CALUMET — The North Woods Conservancy (NWC) is participating in the CrowdRise Holiday Challenge fundraiser in order to help save several Keweenaw beaches and natural areas NWC is hoping to protect for conservation and public access. It started at noon TODAY, Nov. 18, and runs through Jan. 9, 2014.

NWC is protecting $10 million worth of Lake Superior shoreline in the Keweenaw Peninsula — nearly two miles of bedrock, cobble, and sand beaches fronting about 1,000 acres. They need to raise $500,000 to complete the last purchase.  Help keep these incredibly scenic, biologically diverse, and ecologically significant areas open for public access and wildlife — including some of the best agate-picking in the state.

At the August 2013 Houghton County Fair, North Woods Conservancy’s Kate Griffith hosts the NWC information booth with photos of some of the Keweenaw natural areas the conservancy hopes to protect and keep open for public access in perpetuity. (Photo by Keweenaw Now)

The goal of the fundraiser is to get 50,000 people to donate $10 each and raise $500,000.

This sounds like a lot, but here’s how it can work: 250 people will donate $10, each of those 250 then get 10 of their friends and family to donate $10, then each of those 10 people get 5 of their friends and family to donate, and finally each of those 5 people get 4 more to donate. So, 250x10x5x4 = 50,000 $10 donors = $500,000.

Clearly, it’s possible, but it requires 1) YOU to donate $10 and 2) YOU to get (at least) 10 of your friends to donate, and so on.

“The reason I think this can be successful is that it’s an easy ask — anybody can donate $10, one time,” says John Griffith, NWC president. “Plus with social media, everybody has an email/FB/Twitter list to easily contact to get the ‘next 10.'”

Click HERE to donate $10, and then get 10 of your family and friends to donate too by forwarding this link or pasting it on your social media page:

Donors can make their own CrowdRise page to forward to their contact list. It is not necessary to make your own page. You can just donate $10 and then forward the link to your family and friends, but it would be better if you did because then you can keep track and make sure that at least 10 of your contacts donate.

To create your own fundraising page, simply go to and click the FUNDRAISE FOR THIS CAMPAIGN button and you’ll instantly have your own fundraising page as a part of the Team. (Or click JOIN THE TEAM).

“It would be great if the first 250 folks to donate through the NWC fundraising page would each make their own fundraising page and get 10 friends to donate $10 each,” said NWC Board Member and Volunteer Treasurer Jane Griffith. “Alternatively, you don’t actually have to donate to make your own fundraising page, so you can do the fundraising without any money from your own pocket — just Join The Team  and create the page.”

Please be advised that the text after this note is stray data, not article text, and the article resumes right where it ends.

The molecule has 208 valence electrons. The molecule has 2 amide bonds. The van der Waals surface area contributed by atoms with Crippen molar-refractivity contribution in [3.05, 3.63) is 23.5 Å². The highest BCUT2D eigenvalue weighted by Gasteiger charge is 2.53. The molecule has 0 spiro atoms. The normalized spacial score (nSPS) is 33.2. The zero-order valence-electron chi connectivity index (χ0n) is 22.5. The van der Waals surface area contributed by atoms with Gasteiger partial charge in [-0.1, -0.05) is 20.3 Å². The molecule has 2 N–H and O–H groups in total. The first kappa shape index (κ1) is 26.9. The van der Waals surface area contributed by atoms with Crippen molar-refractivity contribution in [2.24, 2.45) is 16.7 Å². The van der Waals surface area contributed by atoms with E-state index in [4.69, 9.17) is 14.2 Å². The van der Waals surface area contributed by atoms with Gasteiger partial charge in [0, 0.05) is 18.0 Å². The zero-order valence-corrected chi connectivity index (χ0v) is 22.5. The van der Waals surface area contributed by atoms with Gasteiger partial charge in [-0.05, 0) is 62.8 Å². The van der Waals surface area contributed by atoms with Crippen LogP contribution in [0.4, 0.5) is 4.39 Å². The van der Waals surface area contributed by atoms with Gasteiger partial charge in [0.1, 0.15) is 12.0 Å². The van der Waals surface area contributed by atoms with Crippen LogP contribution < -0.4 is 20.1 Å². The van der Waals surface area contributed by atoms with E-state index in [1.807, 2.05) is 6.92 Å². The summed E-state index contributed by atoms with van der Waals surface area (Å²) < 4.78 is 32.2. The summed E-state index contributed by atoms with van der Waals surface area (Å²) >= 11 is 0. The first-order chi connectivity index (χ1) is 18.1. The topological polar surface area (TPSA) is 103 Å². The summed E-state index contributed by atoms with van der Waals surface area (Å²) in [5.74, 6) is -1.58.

There are prizes! The top team wins $100,000, 2nd place gets $40,000, and 3rd $20,000.  If NWC meets its goal, you have a good chance to win one of theses prizes. And the NWC is giving prizes too:  the top page gets an “In the Moment” print, 2nd place gets a week at the Conglomerate Falls cabin and 3rd place gets a weekend at the CF cabin.*

For more information visit or email

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Record November Snow in the Keweenaw: Nov 12, 1982

Record November Snow in the Keweenaw: Nov 12, 1982
Posted: 11.12.2013 at 4:35 PM
Karl Bohnak

Chief Meteorologist

Low pressure in eastern Colorado on Veteran’s Day 1982 moved northeastward into eastern Upper Michigan the next day.
Photo: 1 of 3

Track of the Low is All-important

The track of a low-pressure or storm system is critical in determining what type of precipitation will fall, especially in early season storms.  A perfect example of this fact is found in the system that moved into Upper Michigan November 12, 1982.  Low pressure moved through eastern Upper Michigan putting that area in the “warm sector” of the system. 

Low pressure developed in a familiar place for significant winter storms—Colorado—on November 11, 1982.  It then swung northeastward, passing over the eastern U.P. the next day (Images 1 above). Heavy precipitation occurred, with daily-record amounts at Ontonagon, Ironwood, Houghton, Iron Mountain and Munising.  Warm air brought up ahead of the low made for all rain in Munising (1.65”) and mostly rain in Iron Mountain (1.03”).  Farther west in the cold sector, heavy, wet snow fell to the tune of 10 inches at Ironwood and Ontonagon.  The snow had a water-equivalent of 1.50 inches in Ontonagon—a very wet snow.  The Houghton-Hancock area hit the jackpot with a daily-record 17-inch fall.  This mark was by far the heaviest calendar-day snowfall in the month of November.  The National Weather Service near Negaunee was right on the dividing line between rain and snow receiving 1.24 inches of water equivalent with an undoubtedly sloppy 7.2 inches of snow.